Liberals offer HST reforms and ‘transition’ cheques

  • Jun. 3, 2011 6:00 a.m.

Ruth Lloyd

Black Press

 

People wanted exemptions, but the Liberals gave them cuts instead.

After consulting with British Columbians in telephone and live town halls, the Liberals knew they had to make changes, but they were not willing to give exemptions.

With the range and number of requested exemptions they would require too much bureaucracy and cost to implement, so a rate reduction was the best option, according to Nechako Lakes MLA John Rustad.

While the recent independent review of the HST showed there was an impact to families, Rustad said the tax is still worth saving, if the impact can be mitigated.

“For me the key thing with HST is how it will help support our resource sectors,” he said. “So the hope is that people will look at this reduction, forgive us for the way this thing was implemented and look at the benefits that the HST will bring for our resource sectors.”

Because the resource sectors are supporting the HST, he feels it is important to keep the tax and focus instead on decreasing the impact to families.

The Liberals are therefore proposing a reduction in the rate of the HST by two per cent, implemented over the next three years, with a one per cent drop in 2012 and another per cent drop in 2014.

While Rustad said they would like to be able to put the decreased tax into place sooner, the agreement they have with the federal government means they can’t do anything until 2012.

But in order to give relief to some in the short-term, there will be “transition cheques” of $175 per child for families and $175 for seniors with household incomes below $40,000.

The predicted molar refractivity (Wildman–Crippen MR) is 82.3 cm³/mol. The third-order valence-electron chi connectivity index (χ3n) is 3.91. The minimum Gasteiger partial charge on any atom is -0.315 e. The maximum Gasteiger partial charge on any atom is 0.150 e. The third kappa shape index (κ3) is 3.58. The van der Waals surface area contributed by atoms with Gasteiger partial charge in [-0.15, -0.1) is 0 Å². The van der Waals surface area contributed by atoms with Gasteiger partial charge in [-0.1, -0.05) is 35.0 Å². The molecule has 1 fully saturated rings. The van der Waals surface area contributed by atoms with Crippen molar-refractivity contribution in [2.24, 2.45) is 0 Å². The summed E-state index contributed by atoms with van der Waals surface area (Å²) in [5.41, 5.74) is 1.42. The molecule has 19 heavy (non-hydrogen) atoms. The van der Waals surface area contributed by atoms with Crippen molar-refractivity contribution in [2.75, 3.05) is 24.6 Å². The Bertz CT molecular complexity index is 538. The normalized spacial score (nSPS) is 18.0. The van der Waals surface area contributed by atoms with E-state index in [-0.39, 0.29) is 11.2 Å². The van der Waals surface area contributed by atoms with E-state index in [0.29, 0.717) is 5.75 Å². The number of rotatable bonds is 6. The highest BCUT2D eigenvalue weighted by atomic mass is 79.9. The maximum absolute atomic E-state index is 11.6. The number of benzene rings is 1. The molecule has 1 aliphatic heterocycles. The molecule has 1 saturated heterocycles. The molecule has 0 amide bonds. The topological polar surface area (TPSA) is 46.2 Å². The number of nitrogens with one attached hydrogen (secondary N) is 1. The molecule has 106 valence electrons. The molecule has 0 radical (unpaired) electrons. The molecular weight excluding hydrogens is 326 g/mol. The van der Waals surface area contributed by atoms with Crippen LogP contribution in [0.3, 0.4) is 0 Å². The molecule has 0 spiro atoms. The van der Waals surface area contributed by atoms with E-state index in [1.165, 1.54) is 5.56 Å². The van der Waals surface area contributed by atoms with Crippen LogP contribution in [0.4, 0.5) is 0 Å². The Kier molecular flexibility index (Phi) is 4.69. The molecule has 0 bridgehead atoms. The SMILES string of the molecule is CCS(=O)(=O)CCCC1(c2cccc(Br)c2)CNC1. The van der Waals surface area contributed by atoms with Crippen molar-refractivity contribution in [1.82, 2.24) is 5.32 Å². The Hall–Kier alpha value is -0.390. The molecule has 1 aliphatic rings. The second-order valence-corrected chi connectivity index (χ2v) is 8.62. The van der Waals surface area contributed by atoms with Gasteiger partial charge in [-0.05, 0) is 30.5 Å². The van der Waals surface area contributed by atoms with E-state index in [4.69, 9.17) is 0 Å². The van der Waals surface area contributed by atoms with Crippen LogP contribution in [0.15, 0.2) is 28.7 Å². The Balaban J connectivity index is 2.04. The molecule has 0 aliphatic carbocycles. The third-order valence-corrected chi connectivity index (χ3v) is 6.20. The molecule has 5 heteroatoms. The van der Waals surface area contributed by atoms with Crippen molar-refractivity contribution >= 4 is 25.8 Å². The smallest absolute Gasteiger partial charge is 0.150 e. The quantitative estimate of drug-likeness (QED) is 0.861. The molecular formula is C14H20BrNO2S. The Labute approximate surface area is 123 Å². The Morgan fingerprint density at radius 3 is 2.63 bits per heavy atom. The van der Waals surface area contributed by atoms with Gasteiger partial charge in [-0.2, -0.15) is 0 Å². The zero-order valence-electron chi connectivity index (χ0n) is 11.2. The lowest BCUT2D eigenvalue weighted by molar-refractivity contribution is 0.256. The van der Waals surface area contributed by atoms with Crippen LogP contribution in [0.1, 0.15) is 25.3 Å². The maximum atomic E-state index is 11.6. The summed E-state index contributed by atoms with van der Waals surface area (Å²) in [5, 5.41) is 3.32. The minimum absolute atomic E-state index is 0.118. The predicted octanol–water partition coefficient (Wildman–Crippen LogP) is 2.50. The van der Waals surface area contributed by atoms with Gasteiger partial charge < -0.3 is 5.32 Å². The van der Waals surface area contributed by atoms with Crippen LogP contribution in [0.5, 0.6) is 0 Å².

The decrease in the HST will impact revenue for the province, and Rustad said this will be offset by changes to their planned changes to business taxes.

Corporate tax rates were supposed to drop to ten per cent, but will instead stay at their current twelve per cent.

Small business tax rates will also freeze at their current 2.5 per cent instead of dropping to the proposed zero per cent the Liberals had promised.

Rustad said the changes will still keep the  Liberals in line to balance the provincial budget by 2013-14 as legislated.

But the NDP deputy finance critic Doug Donaldson and MLA for Stikine is not so sure.

He said the balanced budget is predicated on a projected economic growth rate of four per cent, two per cent above what the Conference Board of Canada is predicting.

According to the Conference Board, the B.C. economy is in a lull and will only be growing by a more modest two per cent.

This, according to Donaldson, will impact any future government’s ability to provide services and programs in the province.

Donaldson said the province will effectively lose billions of dollars in revenue.

“I think those billions are going to hamstring the province in the future and families are going to be paying for the BC LIberal government’s deceitful behaviour on the HST for years to come,” he said.

Donaldson points out Premier Clark’s own comments on the HST in which she said reducing the HST by a point or two before the referendum would be seen by taxpayers as “buying them with their own money.”

“I think that show a lot of contempt for the citizens of the province,” said Donaldson.

Donaldson seemed unsure the Liberals could offer any reforms which would satisfy critics of the HST.

“The BC LIberals created this mess and now they’re trying to save it … so they’ve actually got no credibility left on what the best tax system is,” he said.

“The HST is a permanent tax shift onto the backs of consumers … so it’s a regressive tax in that sense.”

 

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